In the first session after the Uvalda tragedy, state senator Roland Gutierrez said no one was calling for the seizure of weapons.
AUSTIN, Texas. When State Senator Roland Gutierrez returns to Austin for a second term in the Texas Senate, his mission is, as always, focused on helping families in Uvalda continue to recover from the Robb Elementary School massacre.
And reforming gun laws in Texas will be his number one priority during the first legislative session since the tragedy.
“Not a single parent in Uvalda demands that someone take away their weapons. They’re asking for a slight change to the law so that an 18-year-old won’t have access to paramilitary weapons until he’s 21. It’s common sense,” the San Antonio Democrat told us. Inside Texas Politics.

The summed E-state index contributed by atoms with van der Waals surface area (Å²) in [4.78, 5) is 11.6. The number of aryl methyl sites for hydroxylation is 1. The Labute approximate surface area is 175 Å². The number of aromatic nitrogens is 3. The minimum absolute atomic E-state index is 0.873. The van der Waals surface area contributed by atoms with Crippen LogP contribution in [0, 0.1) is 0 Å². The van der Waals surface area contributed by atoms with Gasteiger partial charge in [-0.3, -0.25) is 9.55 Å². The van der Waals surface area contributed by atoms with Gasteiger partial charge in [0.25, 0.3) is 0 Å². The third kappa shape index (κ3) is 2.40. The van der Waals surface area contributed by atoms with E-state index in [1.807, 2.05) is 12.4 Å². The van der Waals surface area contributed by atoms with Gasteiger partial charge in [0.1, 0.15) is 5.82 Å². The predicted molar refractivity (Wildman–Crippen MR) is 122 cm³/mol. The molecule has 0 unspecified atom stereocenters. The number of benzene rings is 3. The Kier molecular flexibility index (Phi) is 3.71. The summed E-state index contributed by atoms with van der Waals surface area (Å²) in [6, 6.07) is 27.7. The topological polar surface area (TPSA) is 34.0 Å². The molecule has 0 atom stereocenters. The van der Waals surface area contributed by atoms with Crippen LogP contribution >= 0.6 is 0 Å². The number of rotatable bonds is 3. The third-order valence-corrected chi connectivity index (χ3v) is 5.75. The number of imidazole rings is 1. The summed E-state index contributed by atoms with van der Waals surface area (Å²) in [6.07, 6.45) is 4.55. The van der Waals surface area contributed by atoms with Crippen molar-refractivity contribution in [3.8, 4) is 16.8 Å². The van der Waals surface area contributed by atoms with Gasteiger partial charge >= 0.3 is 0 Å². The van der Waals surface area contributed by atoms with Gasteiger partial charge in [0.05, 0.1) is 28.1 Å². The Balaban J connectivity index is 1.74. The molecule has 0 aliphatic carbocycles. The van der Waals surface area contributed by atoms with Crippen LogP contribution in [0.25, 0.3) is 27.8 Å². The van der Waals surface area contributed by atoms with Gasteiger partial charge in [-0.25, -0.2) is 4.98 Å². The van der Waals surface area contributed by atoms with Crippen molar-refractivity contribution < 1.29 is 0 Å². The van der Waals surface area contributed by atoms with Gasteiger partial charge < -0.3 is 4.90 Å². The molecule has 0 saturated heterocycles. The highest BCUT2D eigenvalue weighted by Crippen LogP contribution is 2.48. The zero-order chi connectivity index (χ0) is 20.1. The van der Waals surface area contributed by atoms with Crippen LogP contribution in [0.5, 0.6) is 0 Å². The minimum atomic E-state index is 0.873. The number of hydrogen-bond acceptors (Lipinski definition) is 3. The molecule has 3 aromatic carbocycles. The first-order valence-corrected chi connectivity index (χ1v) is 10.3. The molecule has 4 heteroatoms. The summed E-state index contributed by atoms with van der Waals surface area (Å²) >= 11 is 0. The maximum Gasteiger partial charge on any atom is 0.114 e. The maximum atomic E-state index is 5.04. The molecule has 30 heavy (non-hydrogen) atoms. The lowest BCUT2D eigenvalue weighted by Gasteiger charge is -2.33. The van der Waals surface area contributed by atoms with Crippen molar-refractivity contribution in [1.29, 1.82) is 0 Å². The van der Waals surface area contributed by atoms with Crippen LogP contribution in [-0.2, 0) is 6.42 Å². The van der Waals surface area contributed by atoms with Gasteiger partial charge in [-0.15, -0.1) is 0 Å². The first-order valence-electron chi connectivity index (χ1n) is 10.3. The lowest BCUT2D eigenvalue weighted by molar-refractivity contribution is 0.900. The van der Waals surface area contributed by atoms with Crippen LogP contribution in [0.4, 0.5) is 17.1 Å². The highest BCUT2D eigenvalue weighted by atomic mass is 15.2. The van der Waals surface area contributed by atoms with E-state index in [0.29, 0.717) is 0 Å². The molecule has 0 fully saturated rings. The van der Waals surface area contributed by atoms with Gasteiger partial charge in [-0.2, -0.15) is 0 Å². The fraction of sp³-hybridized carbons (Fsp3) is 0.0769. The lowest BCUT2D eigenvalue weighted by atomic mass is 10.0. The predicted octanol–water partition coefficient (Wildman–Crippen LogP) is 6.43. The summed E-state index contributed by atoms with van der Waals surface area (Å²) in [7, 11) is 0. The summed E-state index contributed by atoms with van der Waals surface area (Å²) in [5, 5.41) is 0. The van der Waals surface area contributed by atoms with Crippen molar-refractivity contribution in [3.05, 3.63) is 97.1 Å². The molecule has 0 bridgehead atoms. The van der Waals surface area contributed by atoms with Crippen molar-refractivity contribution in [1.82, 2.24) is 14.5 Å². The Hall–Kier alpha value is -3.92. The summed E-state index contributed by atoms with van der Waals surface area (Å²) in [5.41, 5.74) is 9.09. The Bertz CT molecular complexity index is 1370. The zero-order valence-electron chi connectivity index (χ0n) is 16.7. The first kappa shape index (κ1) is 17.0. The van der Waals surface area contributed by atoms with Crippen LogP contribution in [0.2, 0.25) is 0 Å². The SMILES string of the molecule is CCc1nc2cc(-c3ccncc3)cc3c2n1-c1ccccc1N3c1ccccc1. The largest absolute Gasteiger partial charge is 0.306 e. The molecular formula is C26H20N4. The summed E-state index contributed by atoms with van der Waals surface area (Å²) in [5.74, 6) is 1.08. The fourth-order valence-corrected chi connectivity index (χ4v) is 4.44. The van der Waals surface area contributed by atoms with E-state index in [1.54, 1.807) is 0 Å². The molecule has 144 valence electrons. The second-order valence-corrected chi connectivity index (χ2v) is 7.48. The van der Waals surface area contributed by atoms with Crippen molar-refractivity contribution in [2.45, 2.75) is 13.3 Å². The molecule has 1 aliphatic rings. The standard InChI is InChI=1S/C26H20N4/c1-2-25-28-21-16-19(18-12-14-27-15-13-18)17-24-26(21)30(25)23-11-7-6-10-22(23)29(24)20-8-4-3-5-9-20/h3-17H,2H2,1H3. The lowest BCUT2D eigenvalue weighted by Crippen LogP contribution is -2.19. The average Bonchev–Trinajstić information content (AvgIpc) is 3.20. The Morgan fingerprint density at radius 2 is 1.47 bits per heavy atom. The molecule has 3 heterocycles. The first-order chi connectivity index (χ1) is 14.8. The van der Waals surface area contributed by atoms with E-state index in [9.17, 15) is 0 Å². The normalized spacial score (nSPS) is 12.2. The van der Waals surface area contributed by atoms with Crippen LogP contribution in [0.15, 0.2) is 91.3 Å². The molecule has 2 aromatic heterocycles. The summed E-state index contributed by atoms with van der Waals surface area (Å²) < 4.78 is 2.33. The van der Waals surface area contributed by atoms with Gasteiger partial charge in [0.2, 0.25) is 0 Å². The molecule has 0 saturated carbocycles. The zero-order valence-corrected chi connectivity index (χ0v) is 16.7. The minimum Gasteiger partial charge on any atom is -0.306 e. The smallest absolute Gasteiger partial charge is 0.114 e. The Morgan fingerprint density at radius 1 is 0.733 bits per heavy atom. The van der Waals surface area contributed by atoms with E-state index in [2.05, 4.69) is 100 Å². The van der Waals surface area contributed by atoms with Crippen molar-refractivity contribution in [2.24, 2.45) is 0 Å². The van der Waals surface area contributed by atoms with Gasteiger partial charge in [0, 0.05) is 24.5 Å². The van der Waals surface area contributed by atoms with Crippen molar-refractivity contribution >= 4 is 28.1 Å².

Gutierrez calls this moment a “values test” for lawmakers.
And with a record budget surplus of $32.7 billion, any legislative initiative should theoretically have funding.
Although Republicans in Austin haven’t discussed the issue for a long time, the senator says he has personally spoken to some of his GOP colleagues and there is some interest.
If cooperation is hard to come by, he says he still has a plan.
“I will add my legislation as an amendment to any of their bills,” Gutiérrez said.
Ultimately, the Democrat says he just wants any legislation to be put to a vote.
Rep. Craig Goldman, a Fort Worth Republican, told us he doesn’t know if Texas conservatives would consider raising the minimum age.
And any arms reform will continue to be difficult.
“I just don’t know if we have the voices to be open and honest with you,” Goldman told us.